A Hole in the Atmosphere

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“Obviously, something […] big hitting the Earth is going to hit with a lot of energy. […] This is the energy one million tons of dynamite would release if it was exploded and is the energy unit used for nuclear explosions. The largest yield of a thermonuclear warhead is around 50–100 megatons. The kinetic energy of the falling object is converted to the explosion when it hits. The 10-kilometer object produces an explosion of 6 × 107 megatons of TNT (equivalent to an earthquake of magnitude 12.4 on the Richter scale). The 1-kilometer object produces a milder explosion of “only” 6 × 104 megatons (equivalent to an earthquake of magnitude 9.4 on the Richter scale).

“On its way to the impact, the asteroid pushes aside the air in front of it creating a hole in the atmosphere. The atmosphere above the impact site is removed for several tens of seconds. Before the surrounding air can rush back in to fill the gap, material from the impact: vaporized asteroid, crustal material, and ocean water (if it lands in the ocean), escapes through the hole and follows a ballistic flight back down. Within two minutes after impact, about 105 cubic kilometers of ejecta (1013 tons) is lofted to about 100 kilometers. If the asteroid hits the ocean, the surrounding water returning over the the hot crater floor is vaporized (a large enough impact will break through to the hot lithosphere and maybe the even hotter asthenosphere), sending more water vapor into the air as well as causing huge steam explosions that greatly compound the effect of the initial impact explosion.

“There will be a crater regardless of where it lands. The diameter of the crater in kilometers is = 0.765 × (energy of impact in megatons TNT). Plugging in the typical impact values, you get a 150-kilometer diameter crater for the 10-kilometer asteroid and a 20-kilometer diameter crater for the 1-kilometer asteroid. The initial blast would also produce shifting of the crust along fault lines.

The oceans cover about 75% of the Earth’s surface, so it is likely the asteroid will hit an ocean. The amount of water in the ocean is nowhere near large enough to “cushion” the asteroid. The asteroid will push the water aside and hit the ocean floor to create a large crater. The water pushed aside will form a huge tidal wave, a tsunami. […] What this means is that a 10-km asteroid hitting any deep point in the Pacific (the largest ocean) produces a megatsunami along the entire Pacific Rim.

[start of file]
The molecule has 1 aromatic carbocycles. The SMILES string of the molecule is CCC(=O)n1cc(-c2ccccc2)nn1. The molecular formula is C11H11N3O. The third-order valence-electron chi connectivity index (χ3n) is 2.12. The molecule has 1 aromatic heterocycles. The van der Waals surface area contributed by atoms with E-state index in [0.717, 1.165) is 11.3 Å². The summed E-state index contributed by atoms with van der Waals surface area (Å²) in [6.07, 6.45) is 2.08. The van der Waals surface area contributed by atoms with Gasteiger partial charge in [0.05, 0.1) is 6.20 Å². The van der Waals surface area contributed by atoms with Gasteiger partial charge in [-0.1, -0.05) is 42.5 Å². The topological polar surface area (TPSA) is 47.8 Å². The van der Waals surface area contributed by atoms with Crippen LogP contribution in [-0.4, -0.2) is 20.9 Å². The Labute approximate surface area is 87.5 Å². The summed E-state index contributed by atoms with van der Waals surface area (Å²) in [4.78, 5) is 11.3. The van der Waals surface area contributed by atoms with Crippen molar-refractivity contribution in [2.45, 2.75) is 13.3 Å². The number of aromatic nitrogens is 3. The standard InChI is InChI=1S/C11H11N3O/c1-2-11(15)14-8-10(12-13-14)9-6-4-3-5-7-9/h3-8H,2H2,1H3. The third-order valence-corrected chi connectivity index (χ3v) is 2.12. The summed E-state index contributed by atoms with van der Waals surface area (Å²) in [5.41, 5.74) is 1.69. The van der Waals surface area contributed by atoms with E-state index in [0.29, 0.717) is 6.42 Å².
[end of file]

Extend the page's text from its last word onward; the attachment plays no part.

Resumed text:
“Some values for the height of the tsunami at different distances from the impact site are given in the following table. The heights are given for the two typical asteroids, a 10-kilometer and a 1-kilometer asteroid.

Distance (in km) 10 km asteroid 1 km asteroid
300 1.3 km 42 m
1000 540 m 18 m
3000 250 m 8 m
10000 100 m 3 m

“The steam blasts from the water at the crater site rushing back over the hot crater floor will also produce tsunamis following the initial impact tsunami and crustal shifting as a result of the initial impact would produce other tsunamis—a complex train of tsunamis would be created from the initial impact (something not usually shown in disaster movies).”

Text: Nick Strobel, Effects of an Asteroid Impact on Earth, Astronomynotes.com

Image: “The Chelyabinsk event of 15 Feb. 2013, having an energy equivalent to 500 kilotons of TNT, was the largest well-documented meteor event since the Tunguska event of 1908. Analysis of the Chelyabinsk object’s in-atmosphere trajectory from video records has found that its orbit was similar to the orbit of the 2-km-diameter Near-Earth Asteroid 86039 (1999 NC43).There is a possibility that the Chelyabinsk object was created through a collision between asteroid 86039 and another asteroid. It is also very interesting that the Cheyabinsk Asteroid approached from the Sun’s direction, making it essentially undetectable in telescopes” – Analysis of Chelyabinsk meteor and resultant air burst appears in Nature

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